Johnie L. Fingerprints found on a box of cake mix and a can of frosting prompted police to arrest well-known French Quarter human statue "Uncle Louie" last week in the fatal shooting of a Jacksonville, Florida, man 43 years ago, according to authorities. The street performer, whose real name is Johnie Lewis Miller, 60, remained behind bars in New Orleans' jail Monday, nearly a week after local police picked him up on an out-of-state warrant accusing him of murder and attempted armed robbery in connection with the May 22, , slaying of year-old Freddie Farah, a father of four, inside the man's Jacksonville grocery store.
Authorities in Jacksonville have still not publicly acknowledged the arrest of Miller, who is facing an extradition hearing tentatively set for next month in Orleans Parish Criminal District Court. But an account from the New Orleans Police Department explains how authorities in two states teamed up to arrest Miller, whose Uncle Sam-like costume has long been a fixture in the French Quarter. According to the account, Jacksonville cold-case investigators late last year decided to revisit Farah's murder case, which had never resulted in any arrests or even the identification of a suspect.
Can't see the video below? Click here. It appeared that the most useful evidence investigators had recovered was so-called latent fingerprints left on a box of cake mix and a can of frosting that the killer had placed near the cash register of Farah's store, according to the account. As it had done before, the Jacksonville Sheriff's Office ran that evidence through a fingerprint database. This time, they got a hit: The database indicated that prints lifted from the can and box belonged to Miller, the police account said.
Investigators also recovered a partial palm print from a soft drink can left on Farah's store's counter. But Miller did not have palm prints on file with any local, state or national agency, the police account said. Jacksonville investigators later asked NOPD Detective Ryan Aucoin for help in obtaining permission to get complete finger and palm prints for Miller, who previously lived in Jacksonville but has been a highly visible presence in the French Quarter for more than two decades. On May 16, New Orleans police jailed Miller on a warrant signed by a Jacksonville judge, and he is being held without bail.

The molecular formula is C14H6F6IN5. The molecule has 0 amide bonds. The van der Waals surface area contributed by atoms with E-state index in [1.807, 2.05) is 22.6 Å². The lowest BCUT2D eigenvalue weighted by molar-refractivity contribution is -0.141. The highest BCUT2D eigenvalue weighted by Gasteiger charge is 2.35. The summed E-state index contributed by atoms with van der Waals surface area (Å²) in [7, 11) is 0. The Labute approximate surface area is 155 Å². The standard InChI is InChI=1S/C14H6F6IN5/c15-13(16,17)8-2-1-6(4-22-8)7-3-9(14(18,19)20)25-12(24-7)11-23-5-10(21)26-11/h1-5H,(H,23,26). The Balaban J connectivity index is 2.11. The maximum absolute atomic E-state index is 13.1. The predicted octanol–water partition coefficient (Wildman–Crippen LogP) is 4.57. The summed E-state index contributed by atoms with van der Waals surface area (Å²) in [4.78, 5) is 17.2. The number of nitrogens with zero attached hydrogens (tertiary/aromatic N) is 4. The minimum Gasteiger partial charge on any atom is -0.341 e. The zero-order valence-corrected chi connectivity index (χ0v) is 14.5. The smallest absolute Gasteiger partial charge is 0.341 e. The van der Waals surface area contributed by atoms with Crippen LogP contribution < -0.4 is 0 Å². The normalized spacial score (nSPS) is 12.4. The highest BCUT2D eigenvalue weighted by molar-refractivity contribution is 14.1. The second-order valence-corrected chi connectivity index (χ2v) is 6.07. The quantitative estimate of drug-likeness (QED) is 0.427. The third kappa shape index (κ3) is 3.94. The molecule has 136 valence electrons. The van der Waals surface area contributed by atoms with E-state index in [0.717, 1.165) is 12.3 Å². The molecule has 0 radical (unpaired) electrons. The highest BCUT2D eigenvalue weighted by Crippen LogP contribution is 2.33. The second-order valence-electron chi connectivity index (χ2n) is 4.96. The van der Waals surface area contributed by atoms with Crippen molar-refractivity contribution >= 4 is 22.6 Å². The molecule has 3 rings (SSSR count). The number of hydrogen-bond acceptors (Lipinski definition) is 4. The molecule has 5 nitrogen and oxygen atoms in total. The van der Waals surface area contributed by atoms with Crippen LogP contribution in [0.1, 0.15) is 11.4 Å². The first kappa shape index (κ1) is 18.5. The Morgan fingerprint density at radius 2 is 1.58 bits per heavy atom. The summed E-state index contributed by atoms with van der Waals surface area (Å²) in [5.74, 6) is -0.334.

Miller's arrest sent shock waves through the French Quarter, where countless tourists have posed for pictures with him while he was frozen mid-step and pretending to walk a miniature stuffed dog dubbed Little Willie.
Alex Osborn, a fellow street performer who admires Miller as an artist and considers him a friend, said Monday, "If the allegation is true, then I hope for justice, as far down the road as it is.
But the natural reaction is if your friend is accused of something horrible, of course you don't want it to be true. Farah's relatives have declined to comment on Miller's capture. One of his children said they have been asked to wait until the Jacksonville Sheriff's Office announces the arrest before speaking out on the case. However, an organization in Jacksonville that last month used its website to call attention to Farah's killing lauded authorities' work. After being told at gunpoint that his store was being held up, Farah tried to swat the weapon out of his attacker's grip as he moved away, the documents said.
Farah soon died from a gunshot wound to the head, and the killer immediately fled, police said, citing an eyewitness. Farah's survivors included his wife, three daughters and a son. The children were all young at the time. Edit Close. Toggle navigation. Close 1 of 4. Fred Farah.
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